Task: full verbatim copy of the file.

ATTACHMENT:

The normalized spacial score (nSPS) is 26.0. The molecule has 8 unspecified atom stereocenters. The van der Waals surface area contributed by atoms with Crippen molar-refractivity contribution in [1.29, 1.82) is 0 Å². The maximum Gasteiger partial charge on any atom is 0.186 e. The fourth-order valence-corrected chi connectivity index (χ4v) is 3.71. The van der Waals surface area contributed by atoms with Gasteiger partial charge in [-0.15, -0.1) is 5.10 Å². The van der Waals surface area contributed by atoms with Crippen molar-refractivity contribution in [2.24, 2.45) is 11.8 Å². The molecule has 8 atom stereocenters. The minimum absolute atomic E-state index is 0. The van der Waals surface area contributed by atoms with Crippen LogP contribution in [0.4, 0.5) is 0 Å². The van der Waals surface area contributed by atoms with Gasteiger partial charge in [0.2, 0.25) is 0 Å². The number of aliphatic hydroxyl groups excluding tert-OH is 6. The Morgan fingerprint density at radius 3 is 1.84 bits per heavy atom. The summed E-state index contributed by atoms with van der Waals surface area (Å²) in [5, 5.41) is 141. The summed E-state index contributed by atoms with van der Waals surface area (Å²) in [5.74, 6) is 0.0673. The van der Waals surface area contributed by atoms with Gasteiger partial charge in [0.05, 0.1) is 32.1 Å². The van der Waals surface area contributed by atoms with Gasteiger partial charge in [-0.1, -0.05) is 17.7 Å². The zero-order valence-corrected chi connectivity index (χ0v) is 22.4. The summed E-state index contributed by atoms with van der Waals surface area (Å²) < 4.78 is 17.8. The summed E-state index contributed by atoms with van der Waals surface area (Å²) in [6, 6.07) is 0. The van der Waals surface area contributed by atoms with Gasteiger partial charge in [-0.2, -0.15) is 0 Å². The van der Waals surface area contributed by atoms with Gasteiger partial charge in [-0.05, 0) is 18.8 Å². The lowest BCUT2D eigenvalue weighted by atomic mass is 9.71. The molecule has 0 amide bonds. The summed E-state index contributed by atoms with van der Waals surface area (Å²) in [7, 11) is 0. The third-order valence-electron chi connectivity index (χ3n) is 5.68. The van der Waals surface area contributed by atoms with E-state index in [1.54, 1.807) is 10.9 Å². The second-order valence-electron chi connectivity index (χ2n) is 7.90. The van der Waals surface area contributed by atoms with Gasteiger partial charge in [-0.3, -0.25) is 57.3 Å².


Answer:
The normalized spacial score (nSPS) is 26.0. The molecule has 8 unspecified atom stereocenters. The van der Waals surface area contributed by atoms with Crippen molar-refractivity contribution in [1.29, 1.82) is 0 Å². The maximum Gasteiger partial charge on any atom is 0.186 e. The fourth-order valence-corrected chi connectivity index (χ4v) is 3.71. The van der Waals surface area contributed by atoms with Gasteiger partial charge in [-0.15, -0.1) is 5.10 Å². The van der Waals surface area contributed by atoms with Crippen molar-refractivity contribution in [2.24, 2.45) is 11.8 Å². The molecule has 8 atom stereocenters. The minimum absolute atomic E-state index is 0. The van der Waals surface area contributed by atoms with Crippen LogP contribution in [0.4, 0.5) is 0 Å². The van der Waals surface area contributed by atoms with Gasteiger partial charge in [0.2, 0.25) is 0 Å². The number of aliphatic hydroxyl groups excluding tert-OH is 6. The Morgan fingerprint density at radius 3 is 1.84 bits per heavy atom. The summed E-state index contributed by atoms with van der Waals surface area (Å²) in [5, 5.41) is 141. The summed E-state index contributed by atoms with van der Waals surface area (Å²) in [5.74, 6) is 0.0673. The van der Waals surface area contributed by atoms with Gasteiger partial charge in [0.05, 0.1) is 32.1 Å². The van der Waals surface area contributed by atoms with Gasteiger partial charge in [-0.1, -0.05) is 17.7 Å². The zero-order valence-corrected chi connectivity index (χ0v) is 22.4. The summed E-state index contributed by atoms with van der Waals surface area (Å²) < 4.78 is 17.8. The summed E-state index contributed by atoms with van der Waals surface area (Å²) in [6, 6.07) is 0. The van der Waals surface area contributed by atoms with Gasteiger partial charge in [-0.2, -0.15) is 0 Å². The van der Waals surface area contributed by atoms with Gasteiger partial charge in [-0.05, 0) is 18.8 Å². The lowest BCUT2D eigenvalue weighted by atomic mass is 9.71. The molecule has 0 amide bonds. The summed E-state index contributed by atoms with van der Waals surface area (Å²) in [7, 11) is 0. The third-order valence-electron chi connectivity index (χ3n) is 5.68. The van der Waals surface area contributed by atoms with E-state index in [1.54, 1.807) is 10.9 Å². The second-order valence-electron chi connectivity index (χ2n) is 7.90. The van der Waals surface area contributed by atoms with Gasteiger partial charge in [-0.3, -0.25) is 57.3 Å².